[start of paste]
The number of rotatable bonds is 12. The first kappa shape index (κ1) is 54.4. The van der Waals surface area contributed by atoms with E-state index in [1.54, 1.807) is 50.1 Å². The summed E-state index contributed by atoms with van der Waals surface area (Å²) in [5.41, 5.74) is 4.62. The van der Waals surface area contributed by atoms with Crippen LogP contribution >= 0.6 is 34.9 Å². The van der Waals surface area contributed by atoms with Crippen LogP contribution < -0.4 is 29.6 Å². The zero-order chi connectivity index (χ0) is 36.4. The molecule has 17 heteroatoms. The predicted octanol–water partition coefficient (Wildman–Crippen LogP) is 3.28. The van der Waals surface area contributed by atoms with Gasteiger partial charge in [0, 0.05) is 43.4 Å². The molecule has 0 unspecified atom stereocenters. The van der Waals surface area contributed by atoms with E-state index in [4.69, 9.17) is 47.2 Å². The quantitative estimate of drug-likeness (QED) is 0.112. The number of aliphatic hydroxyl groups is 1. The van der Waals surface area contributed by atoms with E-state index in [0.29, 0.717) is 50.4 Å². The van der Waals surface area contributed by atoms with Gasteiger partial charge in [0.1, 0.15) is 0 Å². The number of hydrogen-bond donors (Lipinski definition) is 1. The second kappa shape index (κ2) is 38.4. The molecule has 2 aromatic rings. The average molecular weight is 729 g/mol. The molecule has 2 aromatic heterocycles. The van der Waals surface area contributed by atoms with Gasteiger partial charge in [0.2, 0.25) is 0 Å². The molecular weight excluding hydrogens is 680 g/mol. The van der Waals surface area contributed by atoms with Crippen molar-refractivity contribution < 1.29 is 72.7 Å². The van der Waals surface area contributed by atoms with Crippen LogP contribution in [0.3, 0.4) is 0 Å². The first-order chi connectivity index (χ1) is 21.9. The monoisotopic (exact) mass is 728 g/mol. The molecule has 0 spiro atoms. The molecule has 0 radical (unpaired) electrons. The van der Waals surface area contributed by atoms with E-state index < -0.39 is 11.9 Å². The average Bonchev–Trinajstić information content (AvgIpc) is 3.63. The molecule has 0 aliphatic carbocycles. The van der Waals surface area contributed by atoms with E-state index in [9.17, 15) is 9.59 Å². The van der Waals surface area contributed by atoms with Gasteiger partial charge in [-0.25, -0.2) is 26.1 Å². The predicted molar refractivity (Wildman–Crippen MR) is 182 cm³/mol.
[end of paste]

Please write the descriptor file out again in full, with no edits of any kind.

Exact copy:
The number of rotatable bonds is 12. The first kappa shape index (κ1) is 54.4. The van der Waals surface area contributed by atoms with E-state index in [1.54, 1.807) is 50.1 Å². The summed E-state index contributed by atoms with van der Waals surface area (Å²) in [5.41, 5.74) is 4.62. The van der Waals surface area contributed by atoms with Crippen LogP contribution >= 0.6 is 34.9 Å². The van der Waals surface area contributed by atoms with Crippen LogP contribution < -0.4 is 29.6 Å². The zero-order chi connectivity index (χ0) is 36.4. The molecule has 17 heteroatoms. The predicted octanol–water partition coefficient (Wildman–Crippen LogP) is 3.28. The van der Waals surface area contributed by atoms with Gasteiger partial charge in [0, 0.05) is 43.4 Å². The molecule has 0 unspecified atom stereocenters. The van der Waals surface area contributed by atoms with E-state index in [4.69, 9.17) is 47.2 Å². The quantitative estimate of drug-likeness (QED) is 0.112. The number of aliphatic hydroxyl groups is 1. The van der Waals surface area contributed by atoms with E-state index in [0.29, 0.717) is 50.4 Å². The van der Waals surface area contributed by atoms with Gasteiger partial charge in [0.1, 0.15) is 0 Å². The number of hydrogen-bond donors (Lipinski definition) is 1. The second kappa shape index (κ2) is 38.4. The molecule has 2 aromatic rings. The average molecular weight is 729 g/mol. The molecule has 2 aromatic heterocycles. The van der Waals surface area contributed by atoms with Gasteiger partial charge in [0.2, 0.25) is 0 Å². The molecular weight excluding hydrogens is 680 g/mol. The van der Waals surface area contributed by atoms with Crippen molar-refractivity contribution < 1.29 is 72.7 Å². The van der Waals surface area contributed by atoms with Crippen LogP contribution in [0.3, 0.4) is 0 Å². The first-order chi connectivity index (χ1) is 21.9. The monoisotopic (exact) mass is 728 g/mol. The molecule has 0 spiro atoms. The molecule has 0 radical (unpaired) electrons. The van der Waals surface area contributed by atoms with E-state index < -0.39 is 11.9 Å². The average Bonchev–Trinajstić information content (AvgIpc) is 3.63. The molecule has 0 aliphatic carbocycles. The van der Waals surface area contributed by atoms with E-state index in [9.17, 15) is 9.59 Å². The van der Waals surface area contributed by atoms with Gasteiger partial charge in [-0.25, -0.2) is 26.1 Å². The predicted molar refractivity (Wildman–Crippen MR) is 182 cm³/mol.